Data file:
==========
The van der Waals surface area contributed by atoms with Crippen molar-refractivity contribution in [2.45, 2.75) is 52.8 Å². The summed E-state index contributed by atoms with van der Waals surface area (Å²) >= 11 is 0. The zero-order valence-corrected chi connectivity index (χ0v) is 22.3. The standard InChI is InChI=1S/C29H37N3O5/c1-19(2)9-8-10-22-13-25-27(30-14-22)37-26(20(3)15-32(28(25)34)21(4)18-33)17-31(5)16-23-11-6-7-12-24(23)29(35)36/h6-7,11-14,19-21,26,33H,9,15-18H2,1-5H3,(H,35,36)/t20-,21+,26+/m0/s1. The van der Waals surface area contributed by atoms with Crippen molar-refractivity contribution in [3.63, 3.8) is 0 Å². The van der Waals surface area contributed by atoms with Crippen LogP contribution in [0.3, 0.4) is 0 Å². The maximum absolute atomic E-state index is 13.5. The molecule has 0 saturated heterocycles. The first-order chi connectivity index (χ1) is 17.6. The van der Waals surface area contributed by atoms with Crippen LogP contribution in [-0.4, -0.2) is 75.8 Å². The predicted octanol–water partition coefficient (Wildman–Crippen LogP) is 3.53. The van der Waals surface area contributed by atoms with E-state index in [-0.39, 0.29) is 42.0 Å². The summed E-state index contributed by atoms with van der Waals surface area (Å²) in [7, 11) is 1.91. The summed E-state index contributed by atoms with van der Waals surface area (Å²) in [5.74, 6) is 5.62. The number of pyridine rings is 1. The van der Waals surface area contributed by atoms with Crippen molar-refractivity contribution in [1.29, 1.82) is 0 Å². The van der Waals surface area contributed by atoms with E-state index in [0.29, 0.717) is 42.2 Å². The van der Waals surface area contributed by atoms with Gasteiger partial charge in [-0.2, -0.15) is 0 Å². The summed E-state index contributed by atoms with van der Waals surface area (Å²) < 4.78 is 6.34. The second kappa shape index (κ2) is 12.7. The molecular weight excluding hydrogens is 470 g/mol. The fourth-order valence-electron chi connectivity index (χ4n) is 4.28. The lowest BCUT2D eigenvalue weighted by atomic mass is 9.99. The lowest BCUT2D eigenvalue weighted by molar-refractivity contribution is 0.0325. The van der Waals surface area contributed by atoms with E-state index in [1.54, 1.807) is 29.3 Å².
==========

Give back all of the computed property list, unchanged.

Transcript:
The van der Waals surface area contributed by atoms with Crippen molar-refractivity contribution in [2.45, 2.75) is 52.8 Å². The summed E-state index contributed by atoms with van der Waals surface area (Å²) >= 11 is 0. The zero-order valence-corrected chi connectivity index (χ0v) is 22.3. The standard InChI is InChI=1S/C29H37N3O5/c1-19(2)9-8-10-22-13-25-27(30-14-22)37-26(20(3)15-32(28(25)34)21(4)18-33)17-31(5)16-23-11-6-7-12-24(23)29(35)36/h6-7,11-14,19-21,26,33H,9,15-18H2,1-5H3,(H,35,36)/t20-,21+,26+/m0/s1. The van der Waals surface area contributed by atoms with Crippen molar-refractivity contribution in [3.63, 3.8) is 0 Å². The van der Waals surface area contributed by atoms with Crippen LogP contribution in [0.3, 0.4) is 0 Å². The maximum absolute atomic E-state index is 13.5. The molecule has 0 saturated heterocycles. The first-order chi connectivity index (χ1) is 17.6. The van der Waals surface area contributed by atoms with Crippen LogP contribution in [-0.4, -0.2) is 75.8 Å². The predicted octanol–water partition coefficient (Wildman–Crippen LogP) is 3.53. The van der Waals surface area contributed by atoms with E-state index in [-0.39, 0.29) is 42.0 Å². The summed E-state index contributed by atoms with van der Waals surface area (Å²) in [7, 11) is 1.91. The summed E-state index contributed by atoms with van der Waals surface area (Å²) in [5.74, 6) is 5.62. The number of pyridine rings is 1. The van der Waals surface area contributed by atoms with Crippen molar-refractivity contribution in [1.29, 1.82) is 0 Å². The van der Waals surface area contributed by atoms with E-state index in [0.29, 0.717) is 42.2 Å². The van der Waals surface area contributed by atoms with Gasteiger partial charge in [-0.2, -0.15) is 0 Å². The summed E-state index contributed by atoms with van der Waals surface area (Å²) < 4.78 is 6.34. The second kappa shape index (κ2) is 12.7. The molecular weight excluding hydrogens is 470 g/mol. The fourth-order valence-electron chi connectivity index (χ4n) is 4.28. The lowest BCUT2D eigenvalue weighted by atomic mass is 9.99. The lowest BCUT2D eigenvalue weighted by molar-refractivity contribution is 0.0325. The van der Waals surface area contributed by atoms with E-state index in [1.54, 1.807) is 29.3 Å².